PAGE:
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Cannes 2013 Derby: Paolo Sorrentino’s La Grande Bellezza Tops Eric’s Palme d’Or Predictions

Before I even begin considering the offerings in the field of eighteen Main Competition items, it’s the composition of the jury members (team of nine lead by Steven Spielberg) where my dissection begins. While I’d be tempted to brand/make the bogus remark that cine-folk Spielberg, Daniel Auteuil and Ang Lee votes would go towards the formulaic and/or conventional, I’m more inclined to say that it’s slightly more obvious to gauge how provocateurs such as Lynne Ramsay, Cristian Mungiu and Naomi Kawase might direct their vote intentions: towards the aesthetically daring, narratively challenging material. I’m including bold actress Nicole Kidman in this group – as her best perfs are found in the audacious, darker micro films that garner little coin, but plenty of critical praise. Last year we had what was probably a unanimous consensus choice with Amour winning the Palme, though I would bet that the Best Director winner (Carlos Reygadas) had first place votes for the Palme from the Andrea Arnolds of the jury. As I generalize that the wild cards of this band of nine are thesps Vidya Balan and Christoph Waltz and they would give a bit more validation to films with strong perfs, I think this year’s foursome might strong-arm the other five when it comes down to the final tally, so my pre-fest two dollar guess for the Palme comes from Italy.

Paolo Sorrentino’s la grande bellezza could win the big prize, as the filmmaker gave us all-over-the-map, tonally freakish This Must Be the Place and before that, he claimed the Prix du Jury for impeccable Il Divo. Sorrentino muse Toni Servillo is the focal point in this portrait of lost youth in today’s Rome – I’m thinking that this might an amalgamation of style, substance and weigh heavy as a Cannes second week offering.

The runners up/or my second and third place candidates are the lengthy, I’m guessing dialogue-less or dialogue heavy items from French auteurs Arnaud Desplechin and Abdellatif Kechiche. Jimmy P: Psychotherapy of a Plains Indian has got a pair of fine players in Benicio Del Toro & Mathieu Amalric, while Kechiche proved himself in Venice with the Golden Lion winning The Secret of the Grain, and Blue is the Warmest Color might be the film that certifies French BD as a palpable source for adaptations. My dark horse pick goes to Hirokazu Kore-eda – who might be in comeback mode with his latest off-kilter drama.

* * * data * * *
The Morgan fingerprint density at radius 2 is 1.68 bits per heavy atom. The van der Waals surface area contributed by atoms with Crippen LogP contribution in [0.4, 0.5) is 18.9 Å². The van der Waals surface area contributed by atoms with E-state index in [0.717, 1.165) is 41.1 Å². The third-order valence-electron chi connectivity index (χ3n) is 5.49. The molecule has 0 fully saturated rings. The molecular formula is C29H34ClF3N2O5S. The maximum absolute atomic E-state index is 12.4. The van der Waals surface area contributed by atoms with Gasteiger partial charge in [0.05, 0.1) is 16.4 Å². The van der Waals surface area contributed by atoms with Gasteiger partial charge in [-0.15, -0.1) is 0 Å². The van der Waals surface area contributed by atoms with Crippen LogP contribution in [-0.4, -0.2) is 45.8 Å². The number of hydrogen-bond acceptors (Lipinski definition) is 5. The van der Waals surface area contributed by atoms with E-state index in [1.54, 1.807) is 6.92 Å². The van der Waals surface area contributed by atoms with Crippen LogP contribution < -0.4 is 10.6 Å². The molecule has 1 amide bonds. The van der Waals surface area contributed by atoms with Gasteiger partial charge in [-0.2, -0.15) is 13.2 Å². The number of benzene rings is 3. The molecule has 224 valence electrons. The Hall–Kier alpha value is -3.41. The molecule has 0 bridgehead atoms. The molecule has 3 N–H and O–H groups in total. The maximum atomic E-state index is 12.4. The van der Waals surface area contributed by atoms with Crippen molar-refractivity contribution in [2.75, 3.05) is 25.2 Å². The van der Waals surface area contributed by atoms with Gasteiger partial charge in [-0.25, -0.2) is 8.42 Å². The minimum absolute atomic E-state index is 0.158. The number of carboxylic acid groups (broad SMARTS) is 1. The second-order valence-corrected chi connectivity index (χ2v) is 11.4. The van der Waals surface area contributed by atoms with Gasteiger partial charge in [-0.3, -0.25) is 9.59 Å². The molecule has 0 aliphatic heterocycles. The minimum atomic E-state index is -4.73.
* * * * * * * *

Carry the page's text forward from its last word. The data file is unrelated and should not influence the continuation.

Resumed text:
The Great Beauty (Paolo Sorrentino) 10 – 1
Jimmy P. (Psychotherapy of a Plains Indian) (Arnaud Desplechin) 12 – 1
Blue is the Warmest Color (Abdellatif Kechiche) 15 – 1
Like Father, Like Son (Hirokazu Kore-eda) 17 – 1
Grigris (Mahamat Saleh Haroun) 18 – 1
Heli (Amat Escalante) 20 – 1
The Past (Asghar Farhadi) 20 – 1
Nebraska (Alexander Payne) 25 – 1
A Touch of Sin (Jia Zhang-ke) 25 – 1
Inside Llewyn Davis (Joel & Ethan Coen) 30 – 1

Only God Forgives (Nicolas Winding Refn) 33 – 1
Young and Beautiful (Francois Ozon) 40 – 1
A Castle in Italy (Valeria Bruni-Tedeschi) 50 – 1
Borgman (Alex Van Warmerdam) 50 – 1
Behind the Candelabra (Steven Soderbergh) 60 – 1
The Immigrant (James Gray) 70 – 1
Venus In Fur (Roman Polanski) 100 – 1
Michael Kohlhaas (Arnaud des Pallieres) 100 – 1
Only Lovers Left Alive (Jim Jarmusch) 125 – 1
Shield of Straw (Takashi Miike) 150 – 1

Eric Lavallée is the founder, CEO, editor-in-chief, film journalist, and critic at IONCINEMA.com, established in 2000. A regular at Sundance, Cannes, and Venice, Eric holds a BFA in film studies from the Mel Hoppenheim School of Cinema. In 2013, he served on the narrative competition jury at the SXSW Film Festival. He was an associate producer on Mark Jackson’s "This Teacher" (2018 LA Film Festival, 2018 BFI London). In 2022, he was a New Flesh Juror for Best First Feature at the Fantasia International Film Festival. Current top films for 2023 include The Zone of Interest (Glazer), Inside the Yellow Cocoon Shell (Pham Thien An), Totem (Lila Avilés), La Chimera (Alice Rohrwacher), All Dirt Roads Taste of Salt (Raven Jackson).

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